Luke’s co-defendant, Ricardo Montes received clemency. They were charged together and are co-defendants. Please sign this petition supporting Luke’s clemency on change.org
Luke Scarmazzo # 63131-097
Tried: Went to trial in the Eastern District of California
Will live: Modesto, California
Children: One daughter
Charge: Conducting a continuing criminal enterprise and 2 counts of manufacture/possession of marijuana with intent to distribute and aiding and abetting
Priors: Misdemeanor failure to appear; one traffic violation.
Sentence: 21.8 years, (20 year mandatory minimum)
Incarcerated since: 2008
Years Served: 12 years
Release date: 7/29/2027
Clemency Status: Pending
Co-defendant Ricardo Montes granted commutation on January 17, 2017 for same crime/charges.
Supporters: CAN-DO Foundation, Freedom Grow Forever, Life for Pot, Mission Green
FCI Pollock, PO Box 2099. Pollock, LA 71467
Media: CAN-DO worked with The Young Turks on an “Injustice Series” that profiled Luke’s story in Episode 4 – please watch and share on social media.
New York Times featured Luke’s case on July 12, 2018 entitled:
Accomplishments: Mr. Scarmazzo has completed 22 different educational and vocational courses including Fundamentals of Welding, Paralegal Basics, and Public Speaking. He worked as a Quality Assurance Clerk in FCI Lompoc’s UNICOR Industries program and as a manager in commissary sales and inventory warehousing. He has used his time productively completing the necessary units to earn his Associate’s Degree through Allan Hancock College and he was recently awarded a position on Coastline Community College’s Honor’s List for the Spring 2015 semester. Only 1,080 students out of a student body of over 15,000 accomplished this impressive achievement. He also volunteers as an instructor to teach the prison’s “Challenge to Change” program which helps other inmates develop skills to successfully reenter society and not reoffend.
Details of Luke’s case:
In 2004, Mr. Ricardo Montes, Luke’s high school friend, was in a car accident and sustained multiple injuries including a severe fracture to his hand which required surgery. Because he developed chronic severe pain following surgery, his doctor recommended that he try medical cannabis. Luke was already a cannabis patient at the time. The closest medical cannabis dispensaries were located over 100 miles away in San Francisco. Seeing a critical need for this service to be located closer to Modesto, both Ricardo and Luke, former high school football teammates, decided to open a medical marijuana dispensary in Modesto. Together they incorporated California Healthcare Collective (CHC). They thoroughly studied CA state laws that pertained to medical marijuana dispensaries and honestly did everything to comply with them.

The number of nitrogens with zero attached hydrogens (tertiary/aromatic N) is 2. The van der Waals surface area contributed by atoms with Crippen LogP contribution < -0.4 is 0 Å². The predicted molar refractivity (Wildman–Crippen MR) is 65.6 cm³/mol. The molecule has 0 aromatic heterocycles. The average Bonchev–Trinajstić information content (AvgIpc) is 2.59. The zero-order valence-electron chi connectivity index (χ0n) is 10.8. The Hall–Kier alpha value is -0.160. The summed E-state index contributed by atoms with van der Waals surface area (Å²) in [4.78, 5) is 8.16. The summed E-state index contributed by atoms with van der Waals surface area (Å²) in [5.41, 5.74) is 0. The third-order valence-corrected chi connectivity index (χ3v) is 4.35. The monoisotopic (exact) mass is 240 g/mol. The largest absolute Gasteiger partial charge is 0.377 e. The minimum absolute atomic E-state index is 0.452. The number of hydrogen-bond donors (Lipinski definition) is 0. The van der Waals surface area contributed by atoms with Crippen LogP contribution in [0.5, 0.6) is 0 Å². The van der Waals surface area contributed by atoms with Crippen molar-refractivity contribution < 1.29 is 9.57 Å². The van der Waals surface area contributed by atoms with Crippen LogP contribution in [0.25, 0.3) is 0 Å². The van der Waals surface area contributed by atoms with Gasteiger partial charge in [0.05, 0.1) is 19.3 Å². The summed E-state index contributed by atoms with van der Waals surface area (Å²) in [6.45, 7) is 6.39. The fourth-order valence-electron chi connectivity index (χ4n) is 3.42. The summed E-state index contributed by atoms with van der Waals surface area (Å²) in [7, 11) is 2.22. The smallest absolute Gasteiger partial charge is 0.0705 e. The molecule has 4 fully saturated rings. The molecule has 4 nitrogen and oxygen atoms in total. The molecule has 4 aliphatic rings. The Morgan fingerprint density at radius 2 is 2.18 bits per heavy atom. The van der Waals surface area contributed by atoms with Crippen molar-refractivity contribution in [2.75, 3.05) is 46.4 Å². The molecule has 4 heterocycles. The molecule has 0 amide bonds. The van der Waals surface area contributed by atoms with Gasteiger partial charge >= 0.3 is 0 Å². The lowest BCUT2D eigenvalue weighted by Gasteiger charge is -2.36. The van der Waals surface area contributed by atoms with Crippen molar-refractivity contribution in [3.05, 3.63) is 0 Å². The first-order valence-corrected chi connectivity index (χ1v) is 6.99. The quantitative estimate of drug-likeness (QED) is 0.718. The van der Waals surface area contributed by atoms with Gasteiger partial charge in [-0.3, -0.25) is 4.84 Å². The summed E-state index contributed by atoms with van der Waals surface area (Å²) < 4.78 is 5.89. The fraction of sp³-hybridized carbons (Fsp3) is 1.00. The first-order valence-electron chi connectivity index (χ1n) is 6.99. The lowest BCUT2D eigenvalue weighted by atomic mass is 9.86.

CHC opened in 2005 in Modesto and it was operational until September 2006 when it was raided by federal authorities. The CHC dispensary was providing a much sought after service to state-qualified patients, abiding by state laws and paying both federal and state taxes on business proceeds.
Federal authorities never alleged that Mr. Scarmazzo or Mr. Montes were violating any state laws but rather the federal prosecutors cited the Nixon-era controlled substances statutes in their charges.
During an extended trial Mr. Scarmazzo and Mr. Montes were not allowed to present evidence that they were licensed by the State to dispense marijuana. As a result, they were sentenced to serve at least 20 years in federal prison because of the mandatory minimum sentence for conducting a continuing criminal enterprise. No other marijuana dispensary owners have ever been charged with conducting a continuing criminal enterprise. Following their sentencing, two jury members spoke out against the lengthy sentences and provided court depositions recanting their guilty verdicts because of the sentences’ lengths.
Mr. Scarmazzo and Mr. Montes received the longest sentences given to any medical marijuana dispensary owners to date.
Future plans: Mr. Scarmazzo would like to return to the workforce as a journeyman carpenter and welder in the construction industry while attending night school at the local university to complete his Bachelor’s degree. He has two written employment offers to pursue once he is released from prison. He also has aspirations to start a small lumber business. Lastly, Mr. Scarmazzo is passionately motivated to play a prominent role in neighborhood youth programs, using his experience, public speaking training and community relations to reach at-risk youths. He has written commitments from community leaders to utilize his skills to assist in crafting positive community programs.
Georgean Arsons advocates for Luke Scarmazzo